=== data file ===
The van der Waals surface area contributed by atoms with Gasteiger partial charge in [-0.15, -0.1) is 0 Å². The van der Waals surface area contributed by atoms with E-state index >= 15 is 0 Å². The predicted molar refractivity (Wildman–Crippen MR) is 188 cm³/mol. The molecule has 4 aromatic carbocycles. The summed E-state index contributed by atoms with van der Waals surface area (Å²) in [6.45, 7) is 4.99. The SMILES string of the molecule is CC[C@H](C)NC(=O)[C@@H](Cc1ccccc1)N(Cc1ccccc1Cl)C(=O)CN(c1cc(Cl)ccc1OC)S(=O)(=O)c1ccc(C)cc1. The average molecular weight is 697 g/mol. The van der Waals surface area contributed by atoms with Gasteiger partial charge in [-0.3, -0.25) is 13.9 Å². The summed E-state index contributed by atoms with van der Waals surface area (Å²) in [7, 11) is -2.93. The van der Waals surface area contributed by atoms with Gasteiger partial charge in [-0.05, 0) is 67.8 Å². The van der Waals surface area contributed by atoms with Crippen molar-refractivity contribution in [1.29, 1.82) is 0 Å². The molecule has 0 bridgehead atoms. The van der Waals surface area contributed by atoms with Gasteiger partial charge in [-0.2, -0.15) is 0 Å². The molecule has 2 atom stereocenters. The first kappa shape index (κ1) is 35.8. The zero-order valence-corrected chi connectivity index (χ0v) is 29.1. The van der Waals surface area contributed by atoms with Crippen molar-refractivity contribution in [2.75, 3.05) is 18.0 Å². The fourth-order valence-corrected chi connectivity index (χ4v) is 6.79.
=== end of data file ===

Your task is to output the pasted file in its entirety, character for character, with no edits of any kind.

The van der Waals surface area contributed by atoms with Gasteiger partial charge in [-0.15, -0.1) is 0 Å². The van der Waals surface area contributed by atoms with E-state index >= 15 is 0 Å². The predicted molar refractivity (Wildman–Crippen MR) is 188 cm³/mol. The molecule has 4 aromatic carbocycles. The summed E-state index contributed by atoms with van der Waals surface area (Å²) in [6.45, 7) is 4.99. The SMILES string of the molecule is CC[C@H](C)NC(=O)[C@@H](Cc1ccccc1)N(Cc1ccccc1Cl)C(=O)CN(c1cc(Cl)ccc1OC)S(=O)(=O)c1ccc(C)cc1. The average molecular weight is 697 g/mol. The van der Waals surface area contributed by atoms with Gasteiger partial charge in [-0.3, -0.25) is 13.9 Å². The summed E-state index contributed by atoms with van der Waals surface area (Å²) in [7, 11) is -2.93. The van der Waals surface area contributed by atoms with Gasteiger partial charge in [-0.05, 0) is 67.8 Å². The van der Waals surface area contributed by atoms with Crippen molar-refractivity contribution in [1.29, 1.82) is 0 Å². The molecule has 0 bridgehead atoms. The van der Waals surface area contributed by atoms with Gasteiger partial charge in [-0.2, -0.15) is 0 Å². The molecule has 2 atom stereocenters. The first kappa shape index (κ1) is 35.8. The zero-order valence-corrected chi connectivity index (χ0v) is 29.1. The van der Waals surface area contributed by atoms with Crippen molar-refractivity contribution in [2.75, 3.05) is 18.0 Å². The fourth-order valence-corrected chi connectivity index (χ4v) is 6.79.